One of the themes of the series appears to be that the way we treat our companion animals reflects on us in ways we don’t realize. The doting Haywards, we learn, were incapable of imposing any discipline on their daughter. It was this abdication of parental responsibility that contributed to the young girl’s death. Once their “pet” ingratiates itself into the family, they settle into the same pattern: letting her have chocolates and not stopping her when she begins gorging on sweets. The creature goes berserk and then undergoes a gory transformation that ultimately results in Dad Hayward being devoured and the city attacked by a rapidly multiplying army of killer bunnies. (Fetch the Holy Hand Grenade of Antioch!) There’s a great scene of kids in the park being surrounded by the cottontailed killers, but Akino changes scenes before the carnage begins.
Silly? Sure. But behind the Night of the Lepus kitschiness lurks a serious theme: in the end, the Haywards’ inadequate “love” destroys both their daughter and their pet. Which brings us back to the blended themes that I noted earlier.
Akino, as I’ve noted, doesn’t stint on grue when it’s appropriate (among the other images in volume one: a partially-devoured bird-person and a man mauled by a Doberman), though a lot of her art follows the more “feminine” conventions of teen-girl manga. Two of the stories feature sad-eyed ingenue heroines who are regularly rendered with flowers or bubbles decorating the panels. Akino’s pages are less rigorously tiered than, say, Junji Ito’s are in Uzumaki (good thing Pet Shop wasn’t one of the first books I picked to read in the “100% Authentic Manga” format), which contributes to the series’ mildly off-kilter moodiness.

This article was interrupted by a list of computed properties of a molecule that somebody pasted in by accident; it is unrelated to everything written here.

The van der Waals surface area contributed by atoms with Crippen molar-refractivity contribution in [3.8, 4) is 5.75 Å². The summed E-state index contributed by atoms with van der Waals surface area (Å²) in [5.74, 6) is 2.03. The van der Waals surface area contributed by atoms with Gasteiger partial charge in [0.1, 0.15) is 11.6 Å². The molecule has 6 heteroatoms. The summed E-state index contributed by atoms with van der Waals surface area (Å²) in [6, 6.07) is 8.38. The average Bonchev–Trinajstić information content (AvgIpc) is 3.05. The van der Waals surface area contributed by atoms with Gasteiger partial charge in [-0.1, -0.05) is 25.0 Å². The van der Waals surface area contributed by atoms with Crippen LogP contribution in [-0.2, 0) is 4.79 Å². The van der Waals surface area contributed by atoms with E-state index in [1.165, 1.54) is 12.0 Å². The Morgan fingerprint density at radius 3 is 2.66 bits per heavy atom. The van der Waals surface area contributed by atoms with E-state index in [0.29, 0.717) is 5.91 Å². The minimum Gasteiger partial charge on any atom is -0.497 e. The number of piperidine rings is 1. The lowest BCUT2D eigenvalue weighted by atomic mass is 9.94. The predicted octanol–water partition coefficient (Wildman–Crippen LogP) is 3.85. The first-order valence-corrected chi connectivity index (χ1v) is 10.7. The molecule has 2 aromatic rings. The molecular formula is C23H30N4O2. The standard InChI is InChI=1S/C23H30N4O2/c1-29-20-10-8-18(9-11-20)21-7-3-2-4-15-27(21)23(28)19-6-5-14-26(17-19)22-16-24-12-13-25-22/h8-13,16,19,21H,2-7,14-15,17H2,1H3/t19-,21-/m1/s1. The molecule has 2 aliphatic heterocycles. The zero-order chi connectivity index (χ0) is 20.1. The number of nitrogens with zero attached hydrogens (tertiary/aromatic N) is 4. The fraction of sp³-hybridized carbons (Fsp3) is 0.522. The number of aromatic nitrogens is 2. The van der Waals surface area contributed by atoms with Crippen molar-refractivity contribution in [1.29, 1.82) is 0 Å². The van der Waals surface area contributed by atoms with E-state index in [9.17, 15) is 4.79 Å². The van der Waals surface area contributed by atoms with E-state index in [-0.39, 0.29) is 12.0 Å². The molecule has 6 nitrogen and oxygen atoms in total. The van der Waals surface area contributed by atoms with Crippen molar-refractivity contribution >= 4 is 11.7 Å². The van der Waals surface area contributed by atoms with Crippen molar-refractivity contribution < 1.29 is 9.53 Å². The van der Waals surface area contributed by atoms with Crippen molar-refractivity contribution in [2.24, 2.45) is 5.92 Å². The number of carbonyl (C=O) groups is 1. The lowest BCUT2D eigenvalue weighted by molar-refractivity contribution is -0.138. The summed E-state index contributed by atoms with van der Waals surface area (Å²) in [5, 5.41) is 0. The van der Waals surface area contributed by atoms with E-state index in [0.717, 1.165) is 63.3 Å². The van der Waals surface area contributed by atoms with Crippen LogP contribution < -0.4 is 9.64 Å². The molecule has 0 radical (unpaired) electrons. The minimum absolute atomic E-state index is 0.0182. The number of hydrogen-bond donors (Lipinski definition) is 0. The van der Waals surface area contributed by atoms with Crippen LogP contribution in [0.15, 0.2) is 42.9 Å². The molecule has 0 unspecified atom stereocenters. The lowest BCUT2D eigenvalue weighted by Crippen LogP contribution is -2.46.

Looking at Tokyopop’s site, it’s apparent that the series has been successful. There are at least ten Pet Shop volumes, with five presently available in English translation. Though I’m plainly not part of the book’s usual demographic, I think I can understand the appeal of a series that keys into both the emotional lure and hard realities of pet ownership – even when those animals don’t resemble a member of the family. Still, the series’ occasionally graphic nature can be startling to a newcomer like me. I just don’t expect to see blood spatter in a book with lavender binding.
As a collection of dark fantasy, the first Pet Shop of Horrors is a mixed bag: the closer the stories stick to their protagonists’ longings and the various ways these are manifested with their pets, the stronger the chapter. Still, as a newcomer to the series, my interest has been elevated to the point where I know I’ll be checking out at least a few more entries. I eagerly await the inevitable episode with killer koi. Think it’ll be as scary as South Park‘s toothy goldfish?
(Originally posted in Pop Culture Gadabout.)

About Bill Sherman

Bill Sherman is a Books editor for Blogcritics. With his lovely wife Rebecca Fox, he has co-authored a light-hearted fat acceptance romance entitled Measure By Measure.